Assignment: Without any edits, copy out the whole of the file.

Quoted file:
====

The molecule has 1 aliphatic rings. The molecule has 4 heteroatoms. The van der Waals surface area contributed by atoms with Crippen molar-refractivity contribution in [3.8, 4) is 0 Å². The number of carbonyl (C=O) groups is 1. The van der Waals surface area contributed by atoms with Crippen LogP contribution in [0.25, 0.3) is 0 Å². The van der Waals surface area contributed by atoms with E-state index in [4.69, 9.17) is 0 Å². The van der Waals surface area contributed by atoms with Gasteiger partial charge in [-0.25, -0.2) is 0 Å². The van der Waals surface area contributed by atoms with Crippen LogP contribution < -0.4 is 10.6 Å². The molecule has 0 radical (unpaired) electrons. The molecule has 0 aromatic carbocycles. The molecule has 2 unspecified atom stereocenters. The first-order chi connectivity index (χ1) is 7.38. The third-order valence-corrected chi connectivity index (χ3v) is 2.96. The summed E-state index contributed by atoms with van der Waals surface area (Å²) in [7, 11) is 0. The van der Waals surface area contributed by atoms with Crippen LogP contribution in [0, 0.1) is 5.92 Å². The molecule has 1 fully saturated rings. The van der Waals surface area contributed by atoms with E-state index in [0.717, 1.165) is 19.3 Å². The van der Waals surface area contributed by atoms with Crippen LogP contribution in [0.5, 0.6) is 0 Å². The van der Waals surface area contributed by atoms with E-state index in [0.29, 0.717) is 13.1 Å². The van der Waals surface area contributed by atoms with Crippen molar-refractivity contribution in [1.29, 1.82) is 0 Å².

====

The molecule has 1 aliphatic rings. The molecule has 4 heteroatoms. The van der Waals surface area contributed by atoms with Crippen molar-refractivity contribution in [3.8, 4) is 0 Å². The number of carbonyl (C=O) groups is 1. The van der Waals surface area contributed by atoms with Crippen LogP contribution in [0.25, 0.3) is 0 Å². The van der Waals surface area contributed by atoms with E-state index in [4.69, 9.17) is 0 Å². The van der Waals surface area contributed by atoms with Gasteiger partial charge in [-0.25, -0.2) is 0 Å². The van der Waals surface area contributed by atoms with Crippen LogP contribution < -0.4 is 10.6 Å². The molecule has 0 radical (unpaired) electrons. The molecule has 0 aromatic carbocycles. The molecule has 2 unspecified atom stereocenters. The first-order chi connectivity index (χ1) is 7.38. The third-order valence-corrected chi connectivity index (χ3v) is 2.96. The summed E-state index contributed by atoms with van der Waals surface area (Å²) in [7, 11) is 0. The van der Waals surface area contributed by atoms with Crippen LogP contribution in [0, 0.1) is 5.92 Å². The molecule has 1 fully saturated rings. The van der Waals surface area contributed by atoms with E-state index in [0.717, 1.165) is 19.3 Å². The van der Waals surface area contributed by atoms with Crippen LogP contribution in [0.5, 0.6) is 0 Å². The van der Waals surface area contributed by atoms with E-state index in [0.29, 0.717) is 13.1 Å². The van der Waals surface area contributed by atoms with Crippen molar-refractivity contribution in [1.29, 1.82) is 0 Å².